By Beth Malone
Aortic Disruption: Beneath the Wave
The heart of a blue whale weighs approximately two thousand pounds. Its walls are as thick as sofa cushions and contract six times a minute; imagine the crashing tidal wave of blood. A person could climb through an artery and crouch inside one chamber, knees pulled to chest, and watch the valves wrench open and slam closed. The beat of a blue whale’s heart hammers so loudly you can hear it from two miles away.
At the science museum, the aorta peels away and allows entry into the heart’s life-size model; my daughters climb inside on hands and knees. I watch the soles of their feet disappear. Around me, blue light glows, dappling the carpet, and ocean sounds trickle and rush. The room is dark, warm, womblike.
I could stand and peer into those broken arteries, graft my body into each darkened door, searching. Trying to catch a glimpse of them inside those secret rooms, to watch their passage between chambers, to urge them out. Something strains in my own chest: I always want them close, I always want to follow behind, I want to be present in every dark place, and I want to swallow their bright burning mysteries. But I hold back. Like a woman in training, I let them leave my sight. I let them tear away.
The heart is a muscle made to open and to close, to fill and to empty, again, again. Only a fist clenches on to what it holds. But the heart, the heart, the enduring heart—as long as it is working, it holds on, and it lets go.
Atrial Flutter: A Secret Passed
The technician waves her magic wand, sliding it through the cold jelly beneath my belly button. Moments pass but she can’t find the heartbeat, only a horrible rushing noise, like wind in a lonely plain, and I imagine the wind inside of myself, ricocheting. She stands, sashays out, away, and someone reaches an icy hand into my chest and seizes my heart, plunging it into deep ocean. The weight and darkness close so heavily around me I can’t even reach for my phone. I lie cold, naked beneath the translucent paper sheet with my hands crossed over my belly as though in prayer. Her heart began beating before she had fingers, before she could open her eyes, before she could hear my voice. But mine is the heart that supplied her, sustained her, and now beats like a bird against its cage.
The door creaks open, the wheels of the ultrasound rattle, the voice of the doctor floats, distant and tinned. A few moments later, I see it: my baby’s heart, tiny as a mouse’s eye, a drop of dew, a BB bullet—and beating. Onscreen the valves of her heart flutter, flower petals beneath deep water. It sings its own song, like a secret passed behind cupped hands. In my ears there is a rushing, a swirling, the cresting of a wave over and over again, the crashing and catching of my breath.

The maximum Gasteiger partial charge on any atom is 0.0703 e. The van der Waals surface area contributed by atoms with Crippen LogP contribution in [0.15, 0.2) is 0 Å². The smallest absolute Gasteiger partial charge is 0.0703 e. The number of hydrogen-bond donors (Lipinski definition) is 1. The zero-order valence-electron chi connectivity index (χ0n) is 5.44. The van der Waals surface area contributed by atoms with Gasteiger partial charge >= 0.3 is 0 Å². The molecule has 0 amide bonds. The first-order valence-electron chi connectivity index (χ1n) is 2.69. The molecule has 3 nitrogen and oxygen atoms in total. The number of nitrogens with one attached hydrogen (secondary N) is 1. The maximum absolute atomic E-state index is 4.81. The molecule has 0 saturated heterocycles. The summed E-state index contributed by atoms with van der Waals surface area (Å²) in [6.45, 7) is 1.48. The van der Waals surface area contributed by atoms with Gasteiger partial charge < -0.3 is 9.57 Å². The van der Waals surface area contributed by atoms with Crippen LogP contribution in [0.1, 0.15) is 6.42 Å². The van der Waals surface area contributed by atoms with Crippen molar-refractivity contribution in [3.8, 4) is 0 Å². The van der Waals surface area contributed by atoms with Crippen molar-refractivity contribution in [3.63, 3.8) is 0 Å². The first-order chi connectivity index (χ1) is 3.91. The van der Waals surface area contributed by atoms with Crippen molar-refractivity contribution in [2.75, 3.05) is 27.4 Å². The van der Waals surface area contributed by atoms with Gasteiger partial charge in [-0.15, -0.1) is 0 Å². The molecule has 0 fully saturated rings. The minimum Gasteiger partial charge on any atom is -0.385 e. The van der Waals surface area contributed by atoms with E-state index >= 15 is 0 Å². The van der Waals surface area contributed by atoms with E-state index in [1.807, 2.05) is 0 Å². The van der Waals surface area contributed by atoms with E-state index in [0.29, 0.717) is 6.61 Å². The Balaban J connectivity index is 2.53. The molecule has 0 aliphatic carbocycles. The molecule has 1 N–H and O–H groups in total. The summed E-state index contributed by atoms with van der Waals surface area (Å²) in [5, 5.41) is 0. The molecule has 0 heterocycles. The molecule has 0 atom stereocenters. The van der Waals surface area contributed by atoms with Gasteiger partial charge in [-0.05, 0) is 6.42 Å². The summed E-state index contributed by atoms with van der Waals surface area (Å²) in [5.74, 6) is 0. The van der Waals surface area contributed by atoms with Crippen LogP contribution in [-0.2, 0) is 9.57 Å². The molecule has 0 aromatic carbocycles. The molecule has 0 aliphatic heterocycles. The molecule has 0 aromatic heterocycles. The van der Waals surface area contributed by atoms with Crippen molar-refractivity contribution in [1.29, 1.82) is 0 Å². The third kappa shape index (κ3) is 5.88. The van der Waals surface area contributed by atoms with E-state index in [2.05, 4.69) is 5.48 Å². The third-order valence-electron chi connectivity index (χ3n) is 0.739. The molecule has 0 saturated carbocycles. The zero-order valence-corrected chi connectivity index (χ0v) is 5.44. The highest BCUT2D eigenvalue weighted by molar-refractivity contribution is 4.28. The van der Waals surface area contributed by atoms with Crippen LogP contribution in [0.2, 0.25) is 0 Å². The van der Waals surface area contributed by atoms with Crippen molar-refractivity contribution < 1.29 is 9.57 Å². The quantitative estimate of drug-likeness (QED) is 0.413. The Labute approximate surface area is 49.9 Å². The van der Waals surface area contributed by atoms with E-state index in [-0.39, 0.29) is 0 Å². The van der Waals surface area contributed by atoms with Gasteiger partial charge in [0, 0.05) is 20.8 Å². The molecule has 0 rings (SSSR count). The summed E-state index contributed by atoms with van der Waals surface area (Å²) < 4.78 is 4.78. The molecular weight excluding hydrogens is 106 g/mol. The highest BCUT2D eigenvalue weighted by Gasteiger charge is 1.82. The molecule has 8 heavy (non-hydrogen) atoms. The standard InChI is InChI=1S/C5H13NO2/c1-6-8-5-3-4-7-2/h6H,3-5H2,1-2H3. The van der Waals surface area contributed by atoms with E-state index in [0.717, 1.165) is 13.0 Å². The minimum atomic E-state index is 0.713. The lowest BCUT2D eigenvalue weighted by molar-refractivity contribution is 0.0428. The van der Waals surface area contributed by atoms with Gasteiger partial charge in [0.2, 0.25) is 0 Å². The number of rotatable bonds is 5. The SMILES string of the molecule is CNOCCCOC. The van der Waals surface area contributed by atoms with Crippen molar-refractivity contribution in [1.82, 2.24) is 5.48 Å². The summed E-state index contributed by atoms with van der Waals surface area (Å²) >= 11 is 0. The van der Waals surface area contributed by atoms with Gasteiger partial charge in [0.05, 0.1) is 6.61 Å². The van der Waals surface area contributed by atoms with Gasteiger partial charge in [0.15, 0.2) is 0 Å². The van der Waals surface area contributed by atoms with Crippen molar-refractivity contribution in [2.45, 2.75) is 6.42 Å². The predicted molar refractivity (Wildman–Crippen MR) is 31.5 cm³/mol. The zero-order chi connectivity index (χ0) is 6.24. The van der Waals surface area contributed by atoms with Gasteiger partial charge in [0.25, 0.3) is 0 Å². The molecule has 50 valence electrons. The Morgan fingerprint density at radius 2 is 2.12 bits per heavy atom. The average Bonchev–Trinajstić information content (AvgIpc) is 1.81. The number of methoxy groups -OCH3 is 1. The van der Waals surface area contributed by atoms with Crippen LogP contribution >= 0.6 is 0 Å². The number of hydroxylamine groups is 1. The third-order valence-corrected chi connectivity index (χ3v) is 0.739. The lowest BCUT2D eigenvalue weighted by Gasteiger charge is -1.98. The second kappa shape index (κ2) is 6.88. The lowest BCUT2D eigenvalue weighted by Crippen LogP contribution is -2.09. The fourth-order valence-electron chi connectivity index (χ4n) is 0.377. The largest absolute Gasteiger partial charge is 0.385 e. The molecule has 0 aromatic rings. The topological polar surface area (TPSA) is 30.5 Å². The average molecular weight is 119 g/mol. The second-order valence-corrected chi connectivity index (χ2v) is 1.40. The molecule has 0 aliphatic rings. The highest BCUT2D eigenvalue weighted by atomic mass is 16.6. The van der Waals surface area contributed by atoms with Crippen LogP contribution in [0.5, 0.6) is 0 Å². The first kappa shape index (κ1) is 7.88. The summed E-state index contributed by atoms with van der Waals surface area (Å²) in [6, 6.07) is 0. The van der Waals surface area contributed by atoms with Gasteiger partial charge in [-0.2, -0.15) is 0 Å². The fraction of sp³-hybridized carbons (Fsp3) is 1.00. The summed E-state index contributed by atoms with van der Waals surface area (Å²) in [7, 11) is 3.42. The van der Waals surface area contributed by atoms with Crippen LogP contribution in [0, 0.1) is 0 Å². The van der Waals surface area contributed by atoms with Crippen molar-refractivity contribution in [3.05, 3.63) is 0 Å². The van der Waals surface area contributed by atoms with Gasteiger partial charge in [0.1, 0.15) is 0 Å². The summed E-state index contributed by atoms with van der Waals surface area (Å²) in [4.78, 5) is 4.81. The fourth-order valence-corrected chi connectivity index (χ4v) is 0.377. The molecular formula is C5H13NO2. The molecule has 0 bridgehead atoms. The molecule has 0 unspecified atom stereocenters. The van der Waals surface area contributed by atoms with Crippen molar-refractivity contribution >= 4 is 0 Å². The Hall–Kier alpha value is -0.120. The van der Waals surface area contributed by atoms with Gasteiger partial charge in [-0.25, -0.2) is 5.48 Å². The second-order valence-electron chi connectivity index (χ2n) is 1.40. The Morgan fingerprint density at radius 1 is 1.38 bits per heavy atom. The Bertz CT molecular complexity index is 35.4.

She remains an elusive child. I often catch her hiding in plain sight.
Hospital. They tell you how bad it will hurt, this business of separation. So far, I only know of one way to mother, and that is to rev my heart’s engine, burn the beats faster. Feed her from myself, inside myself, give and give and give. But she outgrows my capacity with her ravenous needs. I need to relinquish her to the sustenance of her own heart. I know, but I don’t want to let her go.
So one part of me contracts nearly every minute for 10 hours. My muscles scream for air. My heart slams and sends blood, but there’s too much, I’m sending too much, and there’s no way to relieve it. The vessels leak, shriek, burst. Instead of thinning and dilating, I swell, blood rushing in so that my cervix won’t—can’t—spiral open. Take a key and lock her up lock her up lock her up. I’m ferocious and unyielding, my body a pulled knot, a clenched fist. The truth is that—left on my own in this state—I’d die, she’d die, before I could give her up.
I’m drowning; I’m crashing. I’m underwater, underwater, and all the voices are muffled except for my own screaming.
Still when I fight to the surface between contractions, I can only gasp to ask about her heart, her heart, her beating heart.
“It’s strong,” they say. “It’s strong.”
Heart Murmur: Beneath My Palms
She’s a year old, but I still rock her to sleep each night. She is my youngest, and there are things I can’t let go of. The need to press her electric chest against my own. I breathe the sweet shampoo scent of her neck; the smell fills my lungs, where my blood picks it up and carries it into my heart.
Motherhood made my heart larger: Of this, they don’t typically tell you the accompanying complications. That when the doors of your heart dilate (to accommodate), afterward you cannot make them fully close. The blood flows into the chamber, the valve cannot shut, the blood rushes backward. The blood and the scent of baby shampoo stays in your heart; we call it a murmur. We mean: It holds on, and it will not let go.